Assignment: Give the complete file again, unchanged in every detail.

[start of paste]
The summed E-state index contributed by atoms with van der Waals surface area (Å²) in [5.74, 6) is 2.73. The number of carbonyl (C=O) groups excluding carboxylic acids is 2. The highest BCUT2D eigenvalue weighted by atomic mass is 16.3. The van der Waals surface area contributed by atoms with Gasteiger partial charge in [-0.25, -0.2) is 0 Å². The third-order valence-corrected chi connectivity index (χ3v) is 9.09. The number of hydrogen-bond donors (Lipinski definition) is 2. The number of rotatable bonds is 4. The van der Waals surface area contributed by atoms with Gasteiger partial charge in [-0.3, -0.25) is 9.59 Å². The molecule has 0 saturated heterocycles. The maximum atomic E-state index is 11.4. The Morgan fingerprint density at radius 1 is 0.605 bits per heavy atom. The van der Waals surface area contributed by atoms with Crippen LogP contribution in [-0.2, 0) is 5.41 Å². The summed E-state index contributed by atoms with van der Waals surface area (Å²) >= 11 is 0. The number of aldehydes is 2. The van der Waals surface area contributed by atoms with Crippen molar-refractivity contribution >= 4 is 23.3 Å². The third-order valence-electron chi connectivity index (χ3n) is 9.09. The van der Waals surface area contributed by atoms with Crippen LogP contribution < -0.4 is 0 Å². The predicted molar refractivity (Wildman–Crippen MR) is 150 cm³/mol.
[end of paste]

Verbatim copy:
The summed E-state index contributed by atoms with van der Waals surface area (Å²) in [5.74, 6) is 2.73. The number of carbonyl (C=O) groups excluding carboxylic acids is 2. The highest BCUT2D eigenvalue weighted by atomic mass is 16.3. The van der Waals surface area contributed by atoms with Gasteiger partial charge in [-0.25, -0.2) is 0 Å². The third-order valence-corrected chi connectivity index (χ3v) is 9.09. The number of hydrogen-bond donors (Lipinski definition) is 2. The number of rotatable bonds is 4. The van der Waals surface area contributed by atoms with Gasteiger partial charge in [-0.3, -0.25) is 9.59 Å². The molecule has 0 saturated heterocycles. The maximum atomic E-state index is 11.4. The Morgan fingerprint density at radius 1 is 0.605 bits per heavy atom. The van der Waals surface area contributed by atoms with Crippen LogP contribution in [-0.2, 0) is 5.41 Å². The summed E-state index contributed by atoms with van der Waals surface area (Å²) >= 11 is 0. The number of aldehydes is 2. The van der Waals surface area contributed by atoms with Crippen molar-refractivity contribution >= 4 is 23.3 Å². The third-order valence-electron chi connectivity index (χ3n) is 9.09. The van der Waals surface area contributed by atoms with Crippen LogP contribution < -0.4 is 0 Å². The predicted molar refractivity (Wildman–Crippen MR) is 150 cm³/mol.